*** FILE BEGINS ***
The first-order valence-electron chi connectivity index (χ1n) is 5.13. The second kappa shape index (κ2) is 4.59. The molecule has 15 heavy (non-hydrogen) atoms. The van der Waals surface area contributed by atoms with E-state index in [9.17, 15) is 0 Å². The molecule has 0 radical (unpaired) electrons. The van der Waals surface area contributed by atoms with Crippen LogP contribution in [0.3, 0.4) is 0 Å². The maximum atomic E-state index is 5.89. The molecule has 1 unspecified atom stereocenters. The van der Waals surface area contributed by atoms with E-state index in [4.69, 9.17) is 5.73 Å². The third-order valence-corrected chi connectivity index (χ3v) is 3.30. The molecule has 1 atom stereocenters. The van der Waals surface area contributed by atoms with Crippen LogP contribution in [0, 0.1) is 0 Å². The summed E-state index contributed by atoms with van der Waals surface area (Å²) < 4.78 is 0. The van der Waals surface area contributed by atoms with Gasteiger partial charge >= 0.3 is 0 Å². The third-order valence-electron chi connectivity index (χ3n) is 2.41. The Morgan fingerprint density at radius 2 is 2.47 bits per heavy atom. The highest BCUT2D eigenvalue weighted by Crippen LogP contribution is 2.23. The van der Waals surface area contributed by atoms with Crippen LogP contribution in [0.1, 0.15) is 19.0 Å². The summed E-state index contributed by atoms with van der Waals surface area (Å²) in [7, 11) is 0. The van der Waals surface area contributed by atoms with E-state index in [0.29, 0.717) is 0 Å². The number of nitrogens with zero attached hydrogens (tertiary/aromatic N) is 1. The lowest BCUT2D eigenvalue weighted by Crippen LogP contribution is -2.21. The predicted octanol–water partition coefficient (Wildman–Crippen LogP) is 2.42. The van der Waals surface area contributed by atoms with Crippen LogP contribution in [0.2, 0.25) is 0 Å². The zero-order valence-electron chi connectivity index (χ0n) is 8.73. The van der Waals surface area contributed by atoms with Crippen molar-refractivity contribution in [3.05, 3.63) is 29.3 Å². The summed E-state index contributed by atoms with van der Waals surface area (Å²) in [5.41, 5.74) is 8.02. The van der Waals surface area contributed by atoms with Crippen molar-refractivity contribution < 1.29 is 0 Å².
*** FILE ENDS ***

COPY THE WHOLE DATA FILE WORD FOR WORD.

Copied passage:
The first-order valence-electron chi connectivity index (χ1n) is 5.13. The second kappa shape index (κ2) is 4.59. The molecule has 15 heavy (non-hydrogen) atoms. The van der Waals surface area contributed by atoms with E-state index in [9.17, 15) is 0 Å². The molecule has 0 radical (unpaired) electrons. The van der Waals surface area contributed by atoms with Crippen LogP contribution in [0.3, 0.4) is 0 Å². The maximum atomic E-state index is 5.89. The molecule has 1 unspecified atom stereocenters. The van der Waals surface area contributed by atoms with E-state index in [4.69, 9.17) is 5.73 Å². The third-order valence-corrected chi connectivity index (χ3v) is 3.30. The molecule has 1 atom stereocenters. The van der Waals surface area contributed by atoms with Crippen LogP contribution in [0, 0.1) is 0 Å². The summed E-state index contributed by atoms with van der Waals surface area (Å²) < 4.78 is 0. The van der Waals surface area contributed by atoms with Gasteiger partial charge >= 0.3 is 0 Å². The third-order valence-electron chi connectivity index (χ3n) is 2.41. The Morgan fingerprint density at radius 2 is 2.47 bits per heavy atom. The highest BCUT2D eigenvalue weighted by Crippen LogP contribution is 2.23. The van der Waals surface area contributed by atoms with Crippen LogP contribution in [0.1, 0.15) is 19.0 Å². The summed E-state index contributed by atoms with van der Waals surface area (Å²) in [7, 11) is 0. The van der Waals surface area contributed by atoms with E-state index in [0.29, 0.717) is 0 Å². The number of nitrogens with zero attached hydrogens (tertiary/aromatic N) is 1. The lowest BCUT2D eigenvalue weighted by Crippen LogP contribution is -2.21. The predicted octanol–water partition coefficient (Wildman–Crippen LogP) is 2.42. The van der Waals surface area contributed by atoms with Crippen LogP contribution in [0.2, 0.25) is 0 Å². The zero-order valence-electron chi connectivity index (χ0n) is 8.73. The van der Waals surface area contributed by atoms with Crippen molar-refractivity contribution in [3.05, 3.63) is 29.3 Å². The summed E-state index contributed by atoms with van der Waals surface area (Å²) in [5.41, 5.74) is 8.02. The van der Waals surface area contributed by atoms with Crippen molar-refractivity contribution < 1.29 is 0 Å².